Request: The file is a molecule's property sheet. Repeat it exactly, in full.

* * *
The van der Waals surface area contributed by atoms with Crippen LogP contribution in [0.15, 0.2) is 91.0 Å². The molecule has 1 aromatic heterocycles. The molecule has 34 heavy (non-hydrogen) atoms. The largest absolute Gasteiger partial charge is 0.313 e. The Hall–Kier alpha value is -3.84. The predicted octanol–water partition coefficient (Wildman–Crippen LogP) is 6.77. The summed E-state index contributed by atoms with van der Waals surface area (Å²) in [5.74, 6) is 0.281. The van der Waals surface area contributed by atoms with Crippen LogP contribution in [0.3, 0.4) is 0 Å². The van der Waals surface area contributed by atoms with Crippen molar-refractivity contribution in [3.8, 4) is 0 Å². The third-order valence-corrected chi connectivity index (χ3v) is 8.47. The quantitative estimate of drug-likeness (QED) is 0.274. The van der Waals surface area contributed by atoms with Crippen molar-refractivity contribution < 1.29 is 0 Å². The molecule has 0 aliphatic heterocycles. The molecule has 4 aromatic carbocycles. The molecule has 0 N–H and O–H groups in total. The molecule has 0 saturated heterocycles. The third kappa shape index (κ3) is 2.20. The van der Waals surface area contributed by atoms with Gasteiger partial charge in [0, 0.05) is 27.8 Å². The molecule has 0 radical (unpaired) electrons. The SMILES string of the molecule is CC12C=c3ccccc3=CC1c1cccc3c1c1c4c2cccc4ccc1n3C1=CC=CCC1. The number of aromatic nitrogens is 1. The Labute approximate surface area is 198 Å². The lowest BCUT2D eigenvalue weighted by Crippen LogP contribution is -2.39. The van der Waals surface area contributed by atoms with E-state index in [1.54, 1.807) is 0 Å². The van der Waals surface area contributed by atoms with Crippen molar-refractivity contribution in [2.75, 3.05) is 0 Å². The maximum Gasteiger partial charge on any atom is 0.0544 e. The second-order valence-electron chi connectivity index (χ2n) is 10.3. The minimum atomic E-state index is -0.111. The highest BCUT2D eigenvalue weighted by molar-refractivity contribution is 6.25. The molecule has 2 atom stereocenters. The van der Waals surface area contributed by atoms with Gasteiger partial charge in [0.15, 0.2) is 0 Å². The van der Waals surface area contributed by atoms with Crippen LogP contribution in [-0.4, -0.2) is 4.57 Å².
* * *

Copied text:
The van der Waals surface area contributed by atoms with Crippen LogP contribution in [0.15, 0.2) is 91.0 Å². The molecule has 1 aromatic heterocycles. The molecule has 34 heavy (non-hydrogen) atoms. The largest absolute Gasteiger partial charge is 0.313 e. The Hall–Kier alpha value is -3.84. The predicted octanol–water partition coefficient (Wildman–Crippen LogP) is 6.77. The summed E-state index contributed by atoms with van der Waals surface area (Å²) in [5.74, 6) is 0.281. The van der Waals surface area contributed by atoms with Crippen LogP contribution in [0.3, 0.4) is 0 Å². The van der Waals surface area contributed by atoms with Crippen molar-refractivity contribution in [3.8, 4) is 0 Å². The third-order valence-corrected chi connectivity index (χ3v) is 8.47. The quantitative estimate of drug-likeness (QED) is 0.274. The van der Waals surface area contributed by atoms with Crippen molar-refractivity contribution < 1.29 is 0 Å². The molecule has 0 aliphatic heterocycles. The molecule has 4 aromatic carbocycles. The molecule has 0 N–H and O–H groups in total. The molecule has 0 saturated heterocycles. The third kappa shape index (κ3) is 2.20. The van der Waals surface area contributed by atoms with Gasteiger partial charge in [0, 0.05) is 27.8 Å². The molecule has 0 radical (unpaired) electrons. The SMILES string of the molecule is CC12C=c3ccccc3=CC1c1cccc3c1c1c4c2cccc4ccc1n3C1=CC=CCC1. The number of aromatic nitrogens is 1. The Labute approximate surface area is 198 Å². The lowest BCUT2D eigenvalue weighted by Crippen LogP contribution is -2.39. The van der Waals surface area contributed by atoms with E-state index in [1.54, 1.807) is 0 Å². The van der Waals surface area contributed by atoms with Crippen molar-refractivity contribution in [2.75, 3.05) is 0 Å². The maximum Gasteiger partial charge on any atom is 0.0544 e. The second-order valence-electron chi connectivity index (χ2n) is 10.3. The minimum atomic E-state index is -0.111. The highest BCUT2D eigenvalue weighted by molar-refractivity contribution is 6.25. The molecule has 2 atom stereocenters. The van der Waals surface area contributed by atoms with Gasteiger partial charge in [0.15, 0.2) is 0 Å². The van der Waals surface area contributed by atoms with Crippen LogP contribution in [-0.4, -0.2) is 4.57 Å².